TED talks are fascinating moments of ideas. The speakers often pull ideas from different disciplines to present their findings or a theory about the world. In a recent TEDxAthens talk, Rory Sutherland, Vice Chairman of Olgivy Group, presented his thoughts about how “Perspective is Everything“. His basic thesis is that our perspective, how we see things, is much more important the reality of our lives. He goes on to say that when we feel a sense of control, this perception really determines how we see reality. The facts don’t change, our experience of the facts predominates.
“The power of reframing things cannot be overstated.”
Reframing is the practice of taking the experience of a situation and changing the description so it feels different. For example, you might experience buying a new laptop as expensive but change the experience so it feels like an investment.
Marketing is often about telling a story in a particular way to reframe the specific product so it seems more appealing than its competitors. A great example is Febreze, a household odor eliminator. In their most recent US marketing campaign, they create a situation where people tell the story of what they’re experiencing until the blindfold comes off.
We are led to believe that the people think they are experiencing someplace lovely. The intent is that we become impressed with the product’s ability to mask and/or eliminate foul odors. While there are other products that do also mask or eliminate odors, marketers want us to have a psychological shift here.
In Sutherland’s talk, he reminds us that our perceptions frame our interpretation of reality. He says, “Impressions have an insane effect on what we say and what we do.” This seems in synch with Malcolm Gladwell’s book, Blink in which he proposes that we make judgements in a very rapid fashion. So, are we really operating off of our cognitive biases? (Cognitive biases are distorted thinking patterns that cause perceptual distortions, inaccurate judgements or other irrationality.)
Marketing and the message
If perception is how we make decisions to a new product or continue our consumer relationship with a particular company, marketers have to understand where psychology and economics intersect. Cause marketing is one way that a for-profit company can introduce the perception that its products and/or services are better, It goes beyond “I just bought a widget.” The reframe the customer has now is the feeling that they are getting something more. They not only bought a great widget but they did some good in the world. They perceive that they have created some change in the world by using their money to buy that particular widget. Some will even pay a premium because of their perception that their money is doing humanitarian work.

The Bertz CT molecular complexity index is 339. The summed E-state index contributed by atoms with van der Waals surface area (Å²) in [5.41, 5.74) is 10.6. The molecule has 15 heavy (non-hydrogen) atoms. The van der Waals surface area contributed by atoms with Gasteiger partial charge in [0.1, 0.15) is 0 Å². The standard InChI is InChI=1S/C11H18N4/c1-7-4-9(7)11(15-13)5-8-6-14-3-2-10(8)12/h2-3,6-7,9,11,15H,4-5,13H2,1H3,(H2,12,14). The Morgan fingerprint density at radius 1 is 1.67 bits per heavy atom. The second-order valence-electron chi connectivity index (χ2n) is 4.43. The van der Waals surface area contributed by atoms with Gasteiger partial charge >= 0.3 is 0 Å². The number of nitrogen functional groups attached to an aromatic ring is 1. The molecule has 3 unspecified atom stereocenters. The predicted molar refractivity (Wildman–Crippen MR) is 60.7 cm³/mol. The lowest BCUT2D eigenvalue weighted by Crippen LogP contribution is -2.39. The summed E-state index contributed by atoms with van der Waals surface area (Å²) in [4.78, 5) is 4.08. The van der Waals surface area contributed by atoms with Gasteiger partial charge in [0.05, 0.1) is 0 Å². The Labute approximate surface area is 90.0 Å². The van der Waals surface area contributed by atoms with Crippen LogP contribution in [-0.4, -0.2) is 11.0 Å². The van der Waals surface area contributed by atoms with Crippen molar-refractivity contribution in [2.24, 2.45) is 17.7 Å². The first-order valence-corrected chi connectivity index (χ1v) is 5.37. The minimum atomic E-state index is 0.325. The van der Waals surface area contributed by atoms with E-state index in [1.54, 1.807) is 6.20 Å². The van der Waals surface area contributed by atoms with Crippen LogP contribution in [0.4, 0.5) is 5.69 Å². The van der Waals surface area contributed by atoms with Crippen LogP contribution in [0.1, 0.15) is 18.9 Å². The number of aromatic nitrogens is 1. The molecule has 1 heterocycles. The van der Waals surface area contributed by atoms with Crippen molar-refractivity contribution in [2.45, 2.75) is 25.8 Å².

“Perception is leaky”
Sutherland’s point about leaky perceptions is that we cannot tell the difference between the quality of the item and our environment. The perception of Apple products is that having an iPhone or iPad or any of their other products makes us hip, innovative and tech-savvy. It makes us part of a club, so to speak. There are things about their products that do not work well but somehow that is less important. The way they have marketed their products reinforces this perception. If you have SIRI, you can talk to your phone about the weather, food, music or your to-do list and your phone talks back to you. With the iPad, you can present on-the-go to your clients with all kinds of amazing applications that provide a “wow” factor.
It could be chicken and egg
We recognize the facts of a situation but we add our psychological twist to them. That iswhere the reframe comes in. Reframes are not always inaccurate. They can help us understand our circumstances or mislead us. Marketing has used this behavior to guide our reframes for years.
How is marketing really changing reality?
Do companies who do cause marketing understand the intersection between psychology and economics?
When reality and perception are completely asynchronous, how can a company connect with its customer?